Sir James Colquhoun

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X:1 T:Sir James Colquhoun's Reell M:C| L:1/8 R:Reel B:Cumming – A Collection of Strathspey or Old Highland Reels (1782, No. 20, p. 7) Z:AK/Fiddler’s Companion K:Emin B|GE TE>D/2E/4 GEEE|GDDB, D2 DE|GE TE>D GEEE|GABG E2 ED| GABG AGAB|DEGB, D2 DE|DEGA TB>Abe|d>BTAG E2E:| |:a|geTe>d geeb/a/|gdd>B d2 (d>f)|geT(e>d) geeg|dBTA>G (E2 E)d| e>Bd>A B>GA>B|GEGB, D2 DE|D>EG>A TB>AG>e|d>BTA>G E2E:|]



SIR JAMES COLQUHOUN. AKA and see "Black Watch's Farewell (The)," "Earl of Glencairn (1)," "Tam o' Shanter (2)." Scottish, Reel (cut time). E Minor. Standard tuning (fiddle). AABB. John Glen (1891) finds the earliest printing of the tune in Angus Cumming's 1780 collection (p. 9). There were several Sir James Colquhouns, who resided in succession at Rossdhu, the seat of the Colquhoun family, which lay in the parish of Luss, Argyll & Bute, Scotland, on the banks of Loch Lomond. Sir James Colquhoun (1714-1786) built the main house in 1774 near the remains of an older tower and a roofless chapel used as the family burying place. The estate lay 3 miles south of the village of Luss and included a number of small islands in Loch Lomond. Sir James is mentioned incidentally in Lord Henry Cockburn’s (1779-1854) book Memorials of His Time (published posthumously in 1856), in a section on the deplorable Scottish judge David Rae, Lord Eskgrove, head of the Criminal Court. Cockburn wrote of Rae that “a more ludicrous personage could not exist,” and went on to catalogue some of his more egregious courtroom behaviors, including berating a tailor he had condemned for stabbing a soldier in the stomach—not the least of his crimes was that in so doing he rent the King’s property, the soldier’s sash! In another courtroom incident:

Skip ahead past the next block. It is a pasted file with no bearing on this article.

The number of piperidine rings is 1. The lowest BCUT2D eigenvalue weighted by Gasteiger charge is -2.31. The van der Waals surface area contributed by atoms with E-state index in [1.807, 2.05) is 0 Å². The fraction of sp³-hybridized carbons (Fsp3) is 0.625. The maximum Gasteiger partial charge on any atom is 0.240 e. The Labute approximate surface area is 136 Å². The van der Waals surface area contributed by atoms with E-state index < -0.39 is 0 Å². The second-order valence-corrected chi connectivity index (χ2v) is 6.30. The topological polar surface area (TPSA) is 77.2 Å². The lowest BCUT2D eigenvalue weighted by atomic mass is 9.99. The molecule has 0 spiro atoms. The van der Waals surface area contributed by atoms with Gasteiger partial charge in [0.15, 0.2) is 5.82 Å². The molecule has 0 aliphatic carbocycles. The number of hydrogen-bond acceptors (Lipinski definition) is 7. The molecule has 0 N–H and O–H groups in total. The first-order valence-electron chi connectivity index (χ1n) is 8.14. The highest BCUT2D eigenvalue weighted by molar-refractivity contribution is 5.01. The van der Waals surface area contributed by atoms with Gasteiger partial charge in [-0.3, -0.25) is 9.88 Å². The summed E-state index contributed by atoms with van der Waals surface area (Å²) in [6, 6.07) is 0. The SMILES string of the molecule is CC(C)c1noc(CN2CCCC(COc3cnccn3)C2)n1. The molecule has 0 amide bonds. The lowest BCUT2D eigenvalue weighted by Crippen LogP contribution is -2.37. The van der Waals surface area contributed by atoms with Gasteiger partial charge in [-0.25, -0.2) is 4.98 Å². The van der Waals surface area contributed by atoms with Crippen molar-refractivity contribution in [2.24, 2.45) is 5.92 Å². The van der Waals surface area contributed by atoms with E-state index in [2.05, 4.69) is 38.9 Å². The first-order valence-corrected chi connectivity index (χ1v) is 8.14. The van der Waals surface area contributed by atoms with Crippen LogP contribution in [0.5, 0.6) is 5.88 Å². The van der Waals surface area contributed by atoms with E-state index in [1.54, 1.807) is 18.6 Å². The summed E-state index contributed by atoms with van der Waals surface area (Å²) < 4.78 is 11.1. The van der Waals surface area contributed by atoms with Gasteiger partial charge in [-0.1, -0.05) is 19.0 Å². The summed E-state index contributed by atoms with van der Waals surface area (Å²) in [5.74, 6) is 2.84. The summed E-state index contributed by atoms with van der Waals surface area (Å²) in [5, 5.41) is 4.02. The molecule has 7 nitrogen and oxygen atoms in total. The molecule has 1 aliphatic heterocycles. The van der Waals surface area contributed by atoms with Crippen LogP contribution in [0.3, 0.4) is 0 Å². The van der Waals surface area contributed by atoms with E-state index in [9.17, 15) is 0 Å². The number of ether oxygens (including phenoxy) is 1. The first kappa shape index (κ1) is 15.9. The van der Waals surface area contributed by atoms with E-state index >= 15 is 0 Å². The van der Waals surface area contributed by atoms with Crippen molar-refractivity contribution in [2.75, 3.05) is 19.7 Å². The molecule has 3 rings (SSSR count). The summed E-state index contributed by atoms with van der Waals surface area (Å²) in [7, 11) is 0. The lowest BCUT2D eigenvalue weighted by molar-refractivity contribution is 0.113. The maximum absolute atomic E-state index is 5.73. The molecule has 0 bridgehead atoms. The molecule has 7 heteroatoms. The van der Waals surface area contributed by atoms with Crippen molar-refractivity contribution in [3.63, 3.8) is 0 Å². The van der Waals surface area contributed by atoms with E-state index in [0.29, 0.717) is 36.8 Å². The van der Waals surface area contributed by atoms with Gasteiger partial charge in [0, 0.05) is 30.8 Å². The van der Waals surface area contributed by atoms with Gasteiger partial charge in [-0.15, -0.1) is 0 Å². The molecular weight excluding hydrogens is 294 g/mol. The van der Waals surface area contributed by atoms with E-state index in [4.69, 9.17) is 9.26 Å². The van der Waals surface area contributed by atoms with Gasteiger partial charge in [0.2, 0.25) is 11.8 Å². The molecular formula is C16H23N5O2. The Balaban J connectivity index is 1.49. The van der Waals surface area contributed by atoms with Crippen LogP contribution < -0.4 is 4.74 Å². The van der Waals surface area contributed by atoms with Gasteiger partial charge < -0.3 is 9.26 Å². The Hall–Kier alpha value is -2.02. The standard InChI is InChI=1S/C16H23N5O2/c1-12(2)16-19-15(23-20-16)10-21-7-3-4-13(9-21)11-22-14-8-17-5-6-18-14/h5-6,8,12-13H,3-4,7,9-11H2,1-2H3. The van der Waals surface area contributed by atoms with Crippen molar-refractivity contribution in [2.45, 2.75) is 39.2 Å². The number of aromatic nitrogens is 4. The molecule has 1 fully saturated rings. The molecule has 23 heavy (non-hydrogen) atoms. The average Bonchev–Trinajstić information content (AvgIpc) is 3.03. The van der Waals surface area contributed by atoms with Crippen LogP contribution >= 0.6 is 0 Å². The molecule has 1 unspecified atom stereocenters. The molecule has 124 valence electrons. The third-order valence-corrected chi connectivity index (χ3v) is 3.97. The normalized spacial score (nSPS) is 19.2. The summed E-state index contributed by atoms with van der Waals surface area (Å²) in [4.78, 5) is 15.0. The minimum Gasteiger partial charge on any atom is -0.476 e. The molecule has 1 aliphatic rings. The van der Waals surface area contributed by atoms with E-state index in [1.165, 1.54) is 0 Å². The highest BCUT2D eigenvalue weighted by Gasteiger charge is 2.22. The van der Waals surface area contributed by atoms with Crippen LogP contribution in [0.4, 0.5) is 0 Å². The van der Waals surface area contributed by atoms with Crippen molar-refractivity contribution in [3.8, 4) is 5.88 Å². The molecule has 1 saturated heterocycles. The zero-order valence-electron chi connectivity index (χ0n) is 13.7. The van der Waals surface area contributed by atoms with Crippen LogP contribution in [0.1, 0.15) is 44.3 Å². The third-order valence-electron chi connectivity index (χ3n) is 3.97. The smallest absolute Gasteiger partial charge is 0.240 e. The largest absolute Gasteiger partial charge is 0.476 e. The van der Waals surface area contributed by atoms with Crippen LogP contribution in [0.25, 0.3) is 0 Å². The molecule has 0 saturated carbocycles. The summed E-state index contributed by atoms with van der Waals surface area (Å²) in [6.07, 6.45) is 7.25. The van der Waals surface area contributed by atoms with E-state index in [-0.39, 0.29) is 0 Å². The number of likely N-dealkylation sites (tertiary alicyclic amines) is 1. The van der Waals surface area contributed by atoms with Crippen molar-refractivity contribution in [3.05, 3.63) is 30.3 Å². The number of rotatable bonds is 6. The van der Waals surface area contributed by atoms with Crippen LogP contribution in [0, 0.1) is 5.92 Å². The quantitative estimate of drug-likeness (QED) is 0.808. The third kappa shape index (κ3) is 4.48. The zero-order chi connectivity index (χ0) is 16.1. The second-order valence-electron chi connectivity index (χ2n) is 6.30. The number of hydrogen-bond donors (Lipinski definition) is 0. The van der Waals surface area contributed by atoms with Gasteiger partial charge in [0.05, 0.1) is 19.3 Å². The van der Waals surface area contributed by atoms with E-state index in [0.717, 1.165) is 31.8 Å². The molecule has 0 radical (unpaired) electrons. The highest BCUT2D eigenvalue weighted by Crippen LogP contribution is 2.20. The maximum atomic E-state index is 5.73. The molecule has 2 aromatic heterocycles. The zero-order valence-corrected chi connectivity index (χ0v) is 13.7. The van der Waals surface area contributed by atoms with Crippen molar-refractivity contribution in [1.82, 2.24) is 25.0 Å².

He had to condemn two or three persons to die who had broken into a house at Luss, and assaulted Sir James Colquhoun and others, and robbed them of a large sum of money. He first, as was his almost constant practice, explained the nature of the various crimes, assault, robbery, and hamesucken—of which last he gave them the etymology; and he then reminded them that they had attacked the house and the persons within it, and robbed them, and then came to this climax—“All this you did; and God preserve us! Joost when they were sitten doon to their denner!” (p. 114)



Additional notes

Source for notated version: -

Printed sources : - Cumming (A Collection of Strathspey or Old Highland Reels), 1782; No. 20, p. 7.

Recorded sources: -



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